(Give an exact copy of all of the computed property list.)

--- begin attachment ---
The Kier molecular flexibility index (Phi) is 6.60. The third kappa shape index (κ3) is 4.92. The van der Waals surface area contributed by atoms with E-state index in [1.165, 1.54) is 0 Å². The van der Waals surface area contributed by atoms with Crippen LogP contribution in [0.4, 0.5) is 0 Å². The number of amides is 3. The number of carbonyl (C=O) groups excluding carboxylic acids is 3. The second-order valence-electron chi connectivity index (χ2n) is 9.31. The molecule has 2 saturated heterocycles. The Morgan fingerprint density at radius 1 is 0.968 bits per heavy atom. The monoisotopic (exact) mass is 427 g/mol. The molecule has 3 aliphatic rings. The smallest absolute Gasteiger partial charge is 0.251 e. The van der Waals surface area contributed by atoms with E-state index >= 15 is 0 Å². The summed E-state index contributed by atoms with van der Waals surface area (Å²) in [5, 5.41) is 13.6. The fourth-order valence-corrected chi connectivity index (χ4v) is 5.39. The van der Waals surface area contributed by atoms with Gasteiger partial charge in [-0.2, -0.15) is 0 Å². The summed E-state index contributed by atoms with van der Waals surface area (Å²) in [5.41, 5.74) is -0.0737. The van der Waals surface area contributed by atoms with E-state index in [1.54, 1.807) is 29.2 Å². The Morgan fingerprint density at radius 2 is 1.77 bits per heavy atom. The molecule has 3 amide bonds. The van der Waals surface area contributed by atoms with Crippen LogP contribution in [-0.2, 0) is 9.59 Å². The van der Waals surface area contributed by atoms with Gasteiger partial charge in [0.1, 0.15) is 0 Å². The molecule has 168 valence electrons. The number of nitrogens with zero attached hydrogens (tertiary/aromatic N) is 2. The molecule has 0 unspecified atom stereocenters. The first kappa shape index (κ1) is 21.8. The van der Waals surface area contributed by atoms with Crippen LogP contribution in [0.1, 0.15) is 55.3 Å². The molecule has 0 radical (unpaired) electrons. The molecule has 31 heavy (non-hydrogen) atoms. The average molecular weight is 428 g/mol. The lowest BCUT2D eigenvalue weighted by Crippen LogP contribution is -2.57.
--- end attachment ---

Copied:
The Kier molecular flexibility index (Phi) is 6.60. The third kappa shape index (κ3) is 4.92. The van der Waals surface area contributed by atoms with E-state index in [1.165, 1.54) is 0 Å². The van der Waals surface area contributed by atoms with Crippen LogP contribution in [0.4, 0.5) is 0 Å². The number of amides is 3. The number of carbonyl (C=O) groups excluding carboxylic acids is 3. The second-order valence-electron chi connectivity index (χ2n) is 9.31. The molecule has 2 saturated heterocycles. The Morgan fingerprint density at radius 1 is 0.968 bits per heavy atom. The monoisotopic (exact) mass is 427 g/mol. The molecule has 3 aliphatic rings. The smallest absolute Gasteiger partial charge is 0.251 e. The van der Waals surface area contributed by atoms with E-state index >= 15 is 0 Å². The summed E-state index contributed by atoms with van der Waals surface area (Å²) in [5, 5.41) is 13.6. The fourth-order valence-corrected chi connectivity index (χ4v) is 5.39. The van der Waals surface area contributed by atoms with Gasteiger partial charge in [-0.2, -0.15) is 0 Å². The summed E-state index contributed by atoms with van der Waals surface area (Å²) in [5.41, 5.74) is -0.0737. The van der Waals surface area contributed by atoms with E-state index in [1.54, 1.807) is 29.2 Å². The Morgan fingerprint density at radius 2 is 1.77 bits per heavy atom. The molecule has 3 amide bonds. The van der Waals surface area contributed by atoms with Crippen LogP contribution in [-0.2, 0) is 9.59 Å². The van der Waals surface area contributed by atoms with Gasteiger partial charge in [0.1, 0.15) is 0 Å². The molecule has 168 valence electrons. The number of nitrogens with zero attached hydrogens (tertiary/aromatic N) is 2. The molecule has 0 unspecified atom stereocenters. The first kappa shape index (κ1) is 21.8. The van der Waals surface area contributed by atoms with Crippen LogP contribution in [0.1, 0.15) is 55.3 Å². The molecule has 0 radical (unpaired) electrons. The molecule has 31 heavy (non-hydrogen) atoms. The average molecular weight is 428 g/mol. The lowest BCUT2D eigenvalue weighted by Crippen LogP contribution is -2.57.